The Weather ChannelWed, 22 Mar 2017 16:30 UTC
Asperitas and murus are just two of the names you'll see among several new classifications added to an updated cloud reference released this week by the World Meteorological Organization (WMO).
This update is the first in 30 years for the International Cloud Atlas, which the WMO calls "the global reference for observing and identifying clouds."
A new cloud species has been added to the atlas called volutus, more commonly known as a roll cloud by meteorologists. Cloud species are subdivisions of the 10 basic cloud "genera," the WMO says.
Roll/volutus clouds are a relatively rare, low-level, horizontal, tube-shaped cloud. Although they are associated with a thunderstorm (or occasionally a cold front), they are completely detached from the base of the cumulonimbus cloud. Volutus is a Latin term for rolled, which perfectly matches their appearance.
Five new supplementary features have also been added to the updated cloud atlas. Those new names include asperitas, cavum, cauda, fluctus, and murus, all of which are currently known as other more common names by sky watchers.
Asperitas, Latin for wave-like and roughness, has been added to the atlas thanks to the work of the Cloud Appreciation Society.
"Asperitas was first identified with the help of citizen science, enabled by modern technology. When Cloud Appreciation Society members send us photographs of dramatic skies from around the world, it is possible to spot patterns. This is how the proposal for a new classification came about, and we are delighted the WMO has chosen to include it in their definitive reference work for cloud classification," said Gavin Pretor-Pinney, founder of the Cloud Appreciation Society.
The other four new supplementary features now in the atlas also have more commonly known names among meteorologists.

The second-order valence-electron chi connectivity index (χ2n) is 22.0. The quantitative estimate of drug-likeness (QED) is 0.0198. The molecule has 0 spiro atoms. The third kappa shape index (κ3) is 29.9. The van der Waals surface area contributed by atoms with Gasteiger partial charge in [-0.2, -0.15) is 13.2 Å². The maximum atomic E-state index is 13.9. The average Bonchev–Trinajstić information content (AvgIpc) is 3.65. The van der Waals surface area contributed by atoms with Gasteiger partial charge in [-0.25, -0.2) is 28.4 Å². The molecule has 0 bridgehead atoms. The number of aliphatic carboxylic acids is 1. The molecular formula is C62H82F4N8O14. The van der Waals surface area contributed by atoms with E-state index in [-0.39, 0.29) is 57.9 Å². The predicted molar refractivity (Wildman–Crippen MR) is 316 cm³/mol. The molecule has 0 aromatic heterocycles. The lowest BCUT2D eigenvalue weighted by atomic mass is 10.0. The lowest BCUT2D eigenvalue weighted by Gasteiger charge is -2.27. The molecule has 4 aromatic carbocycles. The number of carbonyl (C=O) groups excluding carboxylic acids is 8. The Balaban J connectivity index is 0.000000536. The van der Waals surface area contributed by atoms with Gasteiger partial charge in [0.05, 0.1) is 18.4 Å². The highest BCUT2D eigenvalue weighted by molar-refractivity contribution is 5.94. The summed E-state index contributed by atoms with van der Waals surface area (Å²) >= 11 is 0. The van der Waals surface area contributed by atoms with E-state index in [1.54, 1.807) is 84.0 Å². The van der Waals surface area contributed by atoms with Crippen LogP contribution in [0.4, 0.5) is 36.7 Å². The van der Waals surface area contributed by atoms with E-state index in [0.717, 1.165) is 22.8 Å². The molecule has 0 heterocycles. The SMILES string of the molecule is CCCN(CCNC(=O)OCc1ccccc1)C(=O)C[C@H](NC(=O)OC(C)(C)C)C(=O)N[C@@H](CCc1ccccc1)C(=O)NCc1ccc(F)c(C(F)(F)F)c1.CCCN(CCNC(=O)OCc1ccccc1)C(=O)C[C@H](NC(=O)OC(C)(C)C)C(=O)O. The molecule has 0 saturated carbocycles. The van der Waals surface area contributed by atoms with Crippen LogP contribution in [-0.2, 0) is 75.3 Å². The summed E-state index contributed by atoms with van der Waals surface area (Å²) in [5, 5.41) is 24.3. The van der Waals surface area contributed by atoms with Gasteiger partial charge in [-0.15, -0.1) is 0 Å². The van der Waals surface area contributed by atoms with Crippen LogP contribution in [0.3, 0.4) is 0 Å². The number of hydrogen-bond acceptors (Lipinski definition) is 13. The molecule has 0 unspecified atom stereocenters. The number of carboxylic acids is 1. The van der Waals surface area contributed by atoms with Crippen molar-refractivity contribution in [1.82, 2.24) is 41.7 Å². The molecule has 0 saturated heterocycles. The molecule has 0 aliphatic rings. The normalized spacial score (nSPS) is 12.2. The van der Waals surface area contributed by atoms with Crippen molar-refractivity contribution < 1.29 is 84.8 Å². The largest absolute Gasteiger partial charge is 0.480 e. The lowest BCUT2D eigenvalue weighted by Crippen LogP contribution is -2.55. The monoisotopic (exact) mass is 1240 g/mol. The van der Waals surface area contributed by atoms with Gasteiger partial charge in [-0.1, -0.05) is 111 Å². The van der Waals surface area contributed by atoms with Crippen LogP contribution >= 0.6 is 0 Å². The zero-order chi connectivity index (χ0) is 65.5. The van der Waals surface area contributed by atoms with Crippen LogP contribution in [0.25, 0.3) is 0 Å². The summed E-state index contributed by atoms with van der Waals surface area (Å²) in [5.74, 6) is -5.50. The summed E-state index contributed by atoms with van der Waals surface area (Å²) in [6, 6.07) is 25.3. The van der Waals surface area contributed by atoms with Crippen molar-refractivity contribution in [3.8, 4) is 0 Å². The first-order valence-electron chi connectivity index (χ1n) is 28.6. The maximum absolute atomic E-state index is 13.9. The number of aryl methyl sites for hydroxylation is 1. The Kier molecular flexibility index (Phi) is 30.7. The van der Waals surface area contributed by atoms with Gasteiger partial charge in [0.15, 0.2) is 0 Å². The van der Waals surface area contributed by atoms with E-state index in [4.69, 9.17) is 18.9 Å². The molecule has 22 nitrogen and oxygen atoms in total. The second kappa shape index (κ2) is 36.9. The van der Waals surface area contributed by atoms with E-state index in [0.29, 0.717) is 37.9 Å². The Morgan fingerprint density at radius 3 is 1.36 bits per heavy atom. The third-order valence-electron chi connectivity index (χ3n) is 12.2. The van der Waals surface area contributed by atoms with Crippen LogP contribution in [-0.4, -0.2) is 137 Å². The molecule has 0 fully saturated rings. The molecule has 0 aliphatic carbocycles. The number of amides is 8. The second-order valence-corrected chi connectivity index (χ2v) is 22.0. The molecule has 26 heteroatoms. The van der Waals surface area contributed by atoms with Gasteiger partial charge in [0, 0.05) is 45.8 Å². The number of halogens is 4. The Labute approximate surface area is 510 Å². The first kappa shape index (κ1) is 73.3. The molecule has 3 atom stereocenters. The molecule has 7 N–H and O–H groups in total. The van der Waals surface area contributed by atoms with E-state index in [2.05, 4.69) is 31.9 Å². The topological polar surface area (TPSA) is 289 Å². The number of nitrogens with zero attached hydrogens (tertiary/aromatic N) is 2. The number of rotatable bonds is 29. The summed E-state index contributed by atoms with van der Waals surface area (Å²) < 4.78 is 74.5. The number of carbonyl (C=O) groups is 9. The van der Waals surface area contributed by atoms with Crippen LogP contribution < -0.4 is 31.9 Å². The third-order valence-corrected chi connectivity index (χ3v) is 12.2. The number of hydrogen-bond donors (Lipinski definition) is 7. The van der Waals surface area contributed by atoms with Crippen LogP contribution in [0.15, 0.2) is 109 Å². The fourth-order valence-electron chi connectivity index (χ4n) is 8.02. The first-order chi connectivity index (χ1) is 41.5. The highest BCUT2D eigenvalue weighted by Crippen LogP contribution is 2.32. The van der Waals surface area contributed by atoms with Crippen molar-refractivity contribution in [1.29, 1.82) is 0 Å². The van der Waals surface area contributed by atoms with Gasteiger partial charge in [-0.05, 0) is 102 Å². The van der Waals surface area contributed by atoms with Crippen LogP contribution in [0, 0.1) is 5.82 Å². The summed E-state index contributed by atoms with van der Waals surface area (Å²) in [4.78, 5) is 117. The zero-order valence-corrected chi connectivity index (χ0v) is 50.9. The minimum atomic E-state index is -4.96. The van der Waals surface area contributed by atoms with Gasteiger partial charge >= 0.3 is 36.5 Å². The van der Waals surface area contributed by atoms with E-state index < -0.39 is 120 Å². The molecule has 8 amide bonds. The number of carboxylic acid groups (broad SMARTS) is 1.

Murus and cauda are a wall cloud and tail cloud, respectively. They are features of cumulonimbus clouds, which are associated with thunderstorms. Wall clouds are a lowering, rotating cloud base and sometimes the location where tornadoes can develop. A tail cloud extends horizontally away from the wall cloud and illustrates air feeding into the storm.
Hole-punch, or fallstreak, clouds have been given the supplementary feature name Cavum, while Fluctus has been added to describe Kelvin-Helmholtz wave clouds.
Clouds that formed or grew from localized factors have also been added to the atlas. Among the five new "special clouds" is homogenitus, which is a contrail created by airplanes.
The International Cloud Atlas was first published in the 19th century and was last updated in 1987. This new 2017 version will primarily be accessible through the internet, but it could be published in print later.
"The International Cloud Atlas is the single most authoritative and comprehensive reference for identifying clouds. Its reputation is legendary among cloud enthusiasts and it serves as an essential training tool for professionals working in meteorological services, and in sectors such as aviation and shipping," said WMO Secretary-General Petteri Taalas.